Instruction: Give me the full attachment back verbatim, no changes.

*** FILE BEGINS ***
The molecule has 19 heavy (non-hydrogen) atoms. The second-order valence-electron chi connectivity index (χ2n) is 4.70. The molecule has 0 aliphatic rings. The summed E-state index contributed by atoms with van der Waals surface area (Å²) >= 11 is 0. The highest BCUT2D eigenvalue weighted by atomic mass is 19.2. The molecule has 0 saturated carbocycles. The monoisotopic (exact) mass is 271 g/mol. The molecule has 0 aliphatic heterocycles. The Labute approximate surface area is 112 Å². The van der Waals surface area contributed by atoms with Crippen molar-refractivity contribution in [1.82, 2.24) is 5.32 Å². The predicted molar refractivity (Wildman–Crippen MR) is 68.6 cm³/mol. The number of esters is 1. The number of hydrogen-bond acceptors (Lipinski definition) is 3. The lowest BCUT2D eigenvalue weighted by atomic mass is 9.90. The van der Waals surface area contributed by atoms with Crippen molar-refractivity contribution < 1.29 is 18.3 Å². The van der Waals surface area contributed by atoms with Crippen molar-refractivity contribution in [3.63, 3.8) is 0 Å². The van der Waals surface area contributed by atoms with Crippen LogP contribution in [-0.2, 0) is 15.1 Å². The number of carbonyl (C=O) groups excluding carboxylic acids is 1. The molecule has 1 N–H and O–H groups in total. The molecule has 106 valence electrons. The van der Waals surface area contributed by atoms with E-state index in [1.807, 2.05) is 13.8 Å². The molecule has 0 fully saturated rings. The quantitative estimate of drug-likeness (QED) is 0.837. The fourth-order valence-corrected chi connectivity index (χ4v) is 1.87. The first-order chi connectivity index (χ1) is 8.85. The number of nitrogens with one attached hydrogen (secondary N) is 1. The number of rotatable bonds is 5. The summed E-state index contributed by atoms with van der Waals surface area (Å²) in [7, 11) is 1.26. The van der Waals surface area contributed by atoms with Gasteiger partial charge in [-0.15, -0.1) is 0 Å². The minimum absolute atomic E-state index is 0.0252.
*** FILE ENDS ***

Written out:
The molecule has 19 heavy (non-hydrogen) atoms. The second-order valence-electron chi connectivity index (χ2n) is 4.70. The molecule has 0 aliphatic rings. The summed E-state index contributed by atoms with van der Waals surface area (Å²) >= 11 is 0. The highest BCUT2D eigenvalue weighted by atomic mass is 19.2. The molecule has 0 saturated carbocycles. The monoisotopic (exact) mass is 271 g/mol. The molecule has 0 aliphatic heterocycles. The Labute approximate surface area is 112 Å². The van der Waals surface area contributed by atoms with Crippen molar-refractivity contribution in [1.82, 2.24) is 5.32 Å². The predicted molar refractivity (Wildman–Crippen MR) is 68.6 cm³/mol. The number of esters is 1. The number of hydrogen-bond acceptors (Lipinski definition) is 3. The lowest BCUT2D eigenvalue weighted by atomic mass is 9.90. The van der Waals surface area contributed by atoms with Crippen molar-refractivity contribution < 1.29 is 18.3 Å². The van der Waals surface area contributed by atoms with Crippen molar-refractivity contribution in [3.63, 3.8) is 0 Å². The van der Waals surface area contributed by atoms with Crippen LogP contribution in [-0.2, 0) is 15.1 Å². The number of carbonyl (C=O) groups excluding carboxylic acids is 1. The molecule has 1 N–H and O–H groups in total. The molecule has 106 valence electrons. The van der Waals surface area contributed by atoms with E-state index in [1.807, 2.05) is 13.8 Å². The molecule has 0 fully saturated rings. The quantitative estimate of drug-likeness (QED) is 0.837. The fourth-order valence-corrected chi connectivity index (χ4v) is 1.87. The first-order chi connectivity index (χ1) is 8.85. The number of nitrogens with one attached hydrogen (secondary N) is 1. The number of rotatable bonds is 5. The summed E-state index contributed by atoms with van der Waals surface area (Å²) in [7, 11) is 1.26. The van der Waals surface area contributed by atoms with Gasteiger partial charge in [-0.15, -0.1) is 0 Å². The minimum absolute atomic E-state index is 0.0252.